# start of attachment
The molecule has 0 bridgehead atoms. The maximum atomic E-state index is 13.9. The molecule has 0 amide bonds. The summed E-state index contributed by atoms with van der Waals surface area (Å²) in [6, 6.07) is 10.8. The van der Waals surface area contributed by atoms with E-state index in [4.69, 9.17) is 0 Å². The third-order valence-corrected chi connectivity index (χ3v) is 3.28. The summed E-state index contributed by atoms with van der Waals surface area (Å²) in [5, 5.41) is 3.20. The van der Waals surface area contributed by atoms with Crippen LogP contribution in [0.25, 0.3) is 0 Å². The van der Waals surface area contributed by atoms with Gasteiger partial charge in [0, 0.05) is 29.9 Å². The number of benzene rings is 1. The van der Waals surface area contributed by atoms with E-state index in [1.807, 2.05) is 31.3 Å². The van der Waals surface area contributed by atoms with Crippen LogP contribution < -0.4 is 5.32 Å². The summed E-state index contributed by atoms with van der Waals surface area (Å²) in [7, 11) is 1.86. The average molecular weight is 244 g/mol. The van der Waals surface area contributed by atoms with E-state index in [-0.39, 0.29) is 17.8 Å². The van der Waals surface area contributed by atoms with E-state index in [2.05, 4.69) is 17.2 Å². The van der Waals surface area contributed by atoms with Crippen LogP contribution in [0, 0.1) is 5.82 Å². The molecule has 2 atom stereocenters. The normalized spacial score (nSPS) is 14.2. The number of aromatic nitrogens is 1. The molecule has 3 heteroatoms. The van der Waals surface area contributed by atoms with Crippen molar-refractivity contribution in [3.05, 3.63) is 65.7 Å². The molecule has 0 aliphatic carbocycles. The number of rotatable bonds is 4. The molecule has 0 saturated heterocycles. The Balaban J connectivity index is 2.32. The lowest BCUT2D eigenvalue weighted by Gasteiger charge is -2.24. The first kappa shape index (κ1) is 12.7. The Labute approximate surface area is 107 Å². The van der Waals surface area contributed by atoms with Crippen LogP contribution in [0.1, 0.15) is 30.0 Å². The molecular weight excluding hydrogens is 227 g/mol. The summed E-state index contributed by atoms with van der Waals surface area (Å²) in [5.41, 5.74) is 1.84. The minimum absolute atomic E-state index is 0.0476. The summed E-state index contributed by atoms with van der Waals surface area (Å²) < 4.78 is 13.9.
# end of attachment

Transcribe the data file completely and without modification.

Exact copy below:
The molecule has 0 bridgehead atoms. The maximum atomic E-state index is 13.9. The molecule has 0 amide bonds. The summed E-state index contributed by atoms with van der Waals surface area (Å²) in [6, 6.07) is 10.8. The van der Waals surface area contributed by atoms with E-state index in [4.69, 9.17) is 0 Å². The third-order valence-corrected chi connectivity index (χ3v) is 3.28. The summed E-state index contributed by atoms with van der Waals surface area (Å²) in [5, 5.41) is 3.20. The van der Waals surface area contributed by atoms with Crippen LogP contribution in [0.25, 0.3) is 0 Å². The van der Waals surface area contributed by atoms with Gasteiger partial charge in [0, 0.05) is 29.9 Å². The number of benzene rings is 1. The van der Waals surface area contributed by atoms with E-state index in [1.807, 2.05) is 31.3 Å². The van der Waals surface area contributed by atoms with Crippen LogP contribution < -0.4 is 5.32 Å². The summed E-state index contributed by atoms with van der Waals surface area (Å²) in [7, 11) is 1.86. The average molecular weight is 244 g/mol. The van der Waals surface area contributed by atoms with E-state index in [-0.39, 0.29) is 17.8 Å². The van der Waals surface area contributed by atoms with E-state index in [2.05, 4.69) is 17.2 Å². The van der Waals surface area contributed by atoms with Crippen LogP contribution in [0, 0.1) is 5.82 Å². The molecule has 2 atom stereocenters. The normalized spacial score (nSPS) is 14.2. The number of aromatic nitrogens is 1. The molecule has 3 heteroatoms. The van der Waals surface area contributed by atoms with Crippen molar-refractivity contribution in [3.05, 3.63) is 65.7 Å². The molecule has 0 aliphatic carbocycles. The number of rotatable bonds is 4. The molecule has 0 saturated heterocycles. The Balaban J connectivity index is 2.32. The lowest BCUT2D eigenvalue weighted by Gasteiger charge is -2.24. The first kappa shape index (κ1) is 12.7. The Labute approximate surface area is 107 Å². The van der Waals surface area contributed by atoms with Crippen LogP contribution in [0.1, 0.15) is 30.0 Å². The molecular weight excluding hydrogens is 227 g/mol. The summed E-state index contributed by atoms with van der Waals surface area (Å²) in [5.41, 5.74) is 1.84. The minimum absolute atomic E-state index is 0.0476. The summed E-state index contributed by atoms with van der Waals surface area (Å²) < 4.78 is 13.9.